Posted by Jess on .
Find both solutions to the equation:
q(squared)  6q + 5 = 0

Math  algebra 
bobpursley,
doesn't it factor
(q1)(q5)=0 
Math  algebra 
Jess,
let's say q = 10
(10 1) (105) = 0
(9)(5) = 45
I'm not trying to be a problem, it's been more years than I'd like to admit since I've done this, and I'm trying to help my son with homework. He's trying to "work backwards" to solve this, and he thinks he can do this:
q(squared)  6q + 5 = 0
q(sq)  6q = 5
then he wants to just divide the 6q on the left side by the 6, as well as the 5 getting:
q(sq)= .83 (he's leaving out the other q) 
Math  algebra 
Jess,
I've got your factoring thing  do you have a 2nd solution?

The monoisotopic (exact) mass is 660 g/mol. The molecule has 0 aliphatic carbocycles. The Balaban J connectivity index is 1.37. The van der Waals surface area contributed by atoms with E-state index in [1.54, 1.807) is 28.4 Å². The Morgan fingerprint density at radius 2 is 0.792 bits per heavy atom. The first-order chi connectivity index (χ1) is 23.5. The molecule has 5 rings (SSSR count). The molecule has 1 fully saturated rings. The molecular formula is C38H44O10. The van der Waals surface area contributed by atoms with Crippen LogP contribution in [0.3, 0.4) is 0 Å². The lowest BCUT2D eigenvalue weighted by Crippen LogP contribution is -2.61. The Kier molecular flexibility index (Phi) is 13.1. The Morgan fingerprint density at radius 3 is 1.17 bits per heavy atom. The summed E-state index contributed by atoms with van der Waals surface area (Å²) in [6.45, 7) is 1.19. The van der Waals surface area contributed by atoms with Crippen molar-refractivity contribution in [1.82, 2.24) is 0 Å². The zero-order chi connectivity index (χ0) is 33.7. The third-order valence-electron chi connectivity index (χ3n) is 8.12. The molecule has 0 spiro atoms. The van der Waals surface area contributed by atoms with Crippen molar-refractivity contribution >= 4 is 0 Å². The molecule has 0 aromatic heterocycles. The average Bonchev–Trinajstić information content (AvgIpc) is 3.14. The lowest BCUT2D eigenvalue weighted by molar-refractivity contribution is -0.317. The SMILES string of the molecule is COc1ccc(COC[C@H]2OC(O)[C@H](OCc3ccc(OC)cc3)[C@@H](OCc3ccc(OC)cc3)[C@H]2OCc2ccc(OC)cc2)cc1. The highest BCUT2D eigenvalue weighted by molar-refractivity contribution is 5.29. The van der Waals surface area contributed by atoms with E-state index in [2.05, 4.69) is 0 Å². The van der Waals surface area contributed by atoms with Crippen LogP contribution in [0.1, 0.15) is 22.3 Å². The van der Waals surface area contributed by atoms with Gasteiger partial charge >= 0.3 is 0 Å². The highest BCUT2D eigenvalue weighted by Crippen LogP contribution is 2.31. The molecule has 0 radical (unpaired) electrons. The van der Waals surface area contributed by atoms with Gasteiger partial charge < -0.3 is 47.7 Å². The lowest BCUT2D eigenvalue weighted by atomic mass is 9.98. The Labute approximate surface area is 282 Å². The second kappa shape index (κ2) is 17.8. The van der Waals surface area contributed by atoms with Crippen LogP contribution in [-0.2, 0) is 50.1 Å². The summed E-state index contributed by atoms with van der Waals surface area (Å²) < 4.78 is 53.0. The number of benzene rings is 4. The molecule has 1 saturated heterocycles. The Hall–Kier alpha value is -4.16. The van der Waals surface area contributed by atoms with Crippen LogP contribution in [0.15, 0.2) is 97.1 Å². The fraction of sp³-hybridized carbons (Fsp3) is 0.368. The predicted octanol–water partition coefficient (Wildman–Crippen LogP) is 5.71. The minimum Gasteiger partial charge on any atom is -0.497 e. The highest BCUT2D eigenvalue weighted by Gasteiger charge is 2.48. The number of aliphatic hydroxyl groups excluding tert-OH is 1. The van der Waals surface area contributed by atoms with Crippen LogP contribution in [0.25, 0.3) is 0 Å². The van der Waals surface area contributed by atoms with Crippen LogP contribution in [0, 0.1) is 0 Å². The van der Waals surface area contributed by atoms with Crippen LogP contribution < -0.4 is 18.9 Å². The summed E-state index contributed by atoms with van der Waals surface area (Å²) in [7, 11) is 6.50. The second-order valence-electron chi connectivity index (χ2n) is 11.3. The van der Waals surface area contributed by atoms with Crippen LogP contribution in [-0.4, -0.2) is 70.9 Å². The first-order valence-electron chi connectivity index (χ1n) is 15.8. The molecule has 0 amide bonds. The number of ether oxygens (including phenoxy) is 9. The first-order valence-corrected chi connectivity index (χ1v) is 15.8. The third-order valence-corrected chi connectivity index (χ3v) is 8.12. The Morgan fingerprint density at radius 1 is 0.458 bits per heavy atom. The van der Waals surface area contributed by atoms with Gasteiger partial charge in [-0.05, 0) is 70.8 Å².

Math  algebra 
Jess,
wouldn't factoring it make it look like this?
q(q6)+ 5 = 0 
Math  algebra 
bobpursley,
yes, but that is of no use. Recheck my factors, and solve for the roots.

Math  algebra 
courtney,
Hi,
i'm not a math expert, just another dad trying to help my kid.
i found this and thought it might help.
oops, guess i can't paste a website address here. if you google quadratic equation calculator it should come up
i think using the quadratic equation here might the way to go?
came up with 5 or 1 as the answer.
hope this helps more than confuses 
Math  algebra 
noshin,
i think it would be
q(sq)6q+5=0
or,q(sq)5qq+5=o
or,q(q5)1(q5)=0
or,(q5)(q1)=0
either,q=5 or,q=1